BUJUMBURA September 23rd (ABP) – Burundian parliamentarians met on Tuesday September 21 in plenary session to analyze and adopt the draft organic law revising the organic law of February 20, 2017 on the mission, organization, composition and functioning of the Burundi National Police (PNB).
One of the innovations of that law is that the police will now have three general police stations, while the special anti-corruption brigade will be relocated to the general police station of the judicial police, a check on the site by ABP has revealed.
In his explanatory memorandum, the Minister of the Interior, Community Development and Public Security, Mr. Gervais Ndirakobuca, indicated that in the old law of February 20, 2017, certain omissions and errors of substance and form were observed in the body of the text, as well as confusion in the name of certain services having the same equivalence. In addition, he stressed, some police structures were not located in the right place, given their missions. It is more than necessary, he continued, to correct “all these imperfections” for a better restructuring and a fulfillment of the PNB’s missions without overlap and without ambiguity.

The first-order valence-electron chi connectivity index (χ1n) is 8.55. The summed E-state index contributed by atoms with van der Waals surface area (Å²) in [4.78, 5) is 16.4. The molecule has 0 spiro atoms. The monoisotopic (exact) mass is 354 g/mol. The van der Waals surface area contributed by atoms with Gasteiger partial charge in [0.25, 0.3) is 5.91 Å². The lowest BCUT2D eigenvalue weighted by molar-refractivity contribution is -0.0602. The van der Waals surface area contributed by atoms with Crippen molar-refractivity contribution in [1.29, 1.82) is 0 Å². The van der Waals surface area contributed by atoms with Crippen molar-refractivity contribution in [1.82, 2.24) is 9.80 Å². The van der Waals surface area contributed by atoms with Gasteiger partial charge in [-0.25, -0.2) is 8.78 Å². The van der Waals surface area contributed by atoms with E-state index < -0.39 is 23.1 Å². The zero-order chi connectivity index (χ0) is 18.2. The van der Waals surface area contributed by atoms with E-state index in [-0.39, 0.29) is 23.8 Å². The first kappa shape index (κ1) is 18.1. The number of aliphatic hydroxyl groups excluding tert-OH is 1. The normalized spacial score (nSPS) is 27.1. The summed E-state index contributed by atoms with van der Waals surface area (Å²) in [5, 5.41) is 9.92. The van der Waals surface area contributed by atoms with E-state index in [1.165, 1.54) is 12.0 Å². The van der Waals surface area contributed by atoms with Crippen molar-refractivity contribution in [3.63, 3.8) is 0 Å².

To do that, three general police stations were selected, namely the general police station for internal security, the general police station for the judicial police and the general police station in charge of migration. Still according to Minister Ndirakobuca, it was proposed that there be a high structure called the High Hierarchy of the PNB, parallel to the General Staff of the FDNB (Burundi National Defense Force) and composed of the cabinet of the Inspector general of the national police, technical offices and general police stations. Thus, the anti-corruption brigade will be incorporated into the general police station of the judicial police.
In relation to that innovation, the MPs wanted to know if the remuneration will be the same as before for the outsourced staff. “The salary issue is in the hands of the competent authorities, especially since the latter is the business of the government who is undoubtedly aware of it,” retorted the Minister in charge of the Interior. Other questions were also raised by parliamentarians, including that related to some police officers interfering in civilian judgments. To that, Minister Ndirakobuca clarified that “the police only deal with criminal matters”.
During the same session, the MPs spoke of the people’s grumbling at certain police officers who behave badly. In relation to that, the Speaker of the National Assembly, Mr. Gélase Daniel Ndabirabe, pointed out that it is necessary to always stay on the sidelines of the topic of the day, while reassuring that a session of oral questions will be organized so that all the concerns of each other be lifted.
Note that after some substantive and technical amendments, that law was adopted unanimously.